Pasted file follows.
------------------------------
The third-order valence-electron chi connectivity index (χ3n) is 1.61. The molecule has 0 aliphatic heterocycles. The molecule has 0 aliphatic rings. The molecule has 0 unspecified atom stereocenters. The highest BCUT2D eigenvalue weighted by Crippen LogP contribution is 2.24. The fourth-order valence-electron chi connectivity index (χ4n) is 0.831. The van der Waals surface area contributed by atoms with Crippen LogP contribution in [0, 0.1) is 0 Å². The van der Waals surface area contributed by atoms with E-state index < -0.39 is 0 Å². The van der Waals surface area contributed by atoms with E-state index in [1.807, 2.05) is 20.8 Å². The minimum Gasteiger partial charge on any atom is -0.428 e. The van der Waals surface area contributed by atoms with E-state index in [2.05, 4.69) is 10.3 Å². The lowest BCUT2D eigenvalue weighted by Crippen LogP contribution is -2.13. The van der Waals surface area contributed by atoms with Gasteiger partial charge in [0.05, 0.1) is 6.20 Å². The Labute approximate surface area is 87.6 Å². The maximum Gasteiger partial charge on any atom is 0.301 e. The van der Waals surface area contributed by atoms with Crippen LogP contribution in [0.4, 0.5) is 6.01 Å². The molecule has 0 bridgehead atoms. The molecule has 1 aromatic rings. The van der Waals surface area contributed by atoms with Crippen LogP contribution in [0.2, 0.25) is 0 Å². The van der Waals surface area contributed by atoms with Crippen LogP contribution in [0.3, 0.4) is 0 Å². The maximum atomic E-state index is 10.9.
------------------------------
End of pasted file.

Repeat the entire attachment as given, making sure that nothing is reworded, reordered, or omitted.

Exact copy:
The third-order valence-electron chi connectivity index (χ3n) is 1.61. The molecule has 0 aliphatic heterocycles. The molecule has 0 aliphatic rings. The molecule has 0 unspecified atom stereocenters. The highest BCUT2D eigenvalue weighted by Crippen LogP contribution is 2.24. The fourth-order valence-electron chi connectivity index (χ4n) is 0.831. The van der Waals surface area contributed by atoms with Crippen LogP contribution in [0, 0.1) is 0 Å². The van der Waals surface area contributed by atoms with E-state index < -0.39 is 0 Å². The van der Waals surface area contributed by atoms with E-state index in [1.807, 2.05) is 20.8 Å². The minimum Gasteiger partial charge on any atom is -0.428 e. The van der Waals surface area contributed by atoms with E-state index in [2.05, 4.69) is 10.3 Å². The lowest BCUT2D eigenvalue weighted by Crippen LogP contribution is -2.13. The van der Waals surface area contributed by atoms with Gasteiger partial charge in [0.05, 0.1) is 6.20 Å². The Labute approximate surface area is 87.6 Å². The maximum Gasteiger partial charge on any atom is 0.301 e. The van der Waals surface area contributed by atoms with Crippen LogP contribution in [0.4, 0.5) is 6.01 Å². The molecule has 0 bridgehead atoms. The molecule has 1 aromatic rings. The van der Waals surface area contributed by atoms with Crippen LogP contribution in [0.2, 0.25) is 0 Å². The van der Waals surface area contributed by atoms with Crippen LogP contribution in [0.3, 0.4) is 0 Å². The maximum atomic E-state index is 10.9.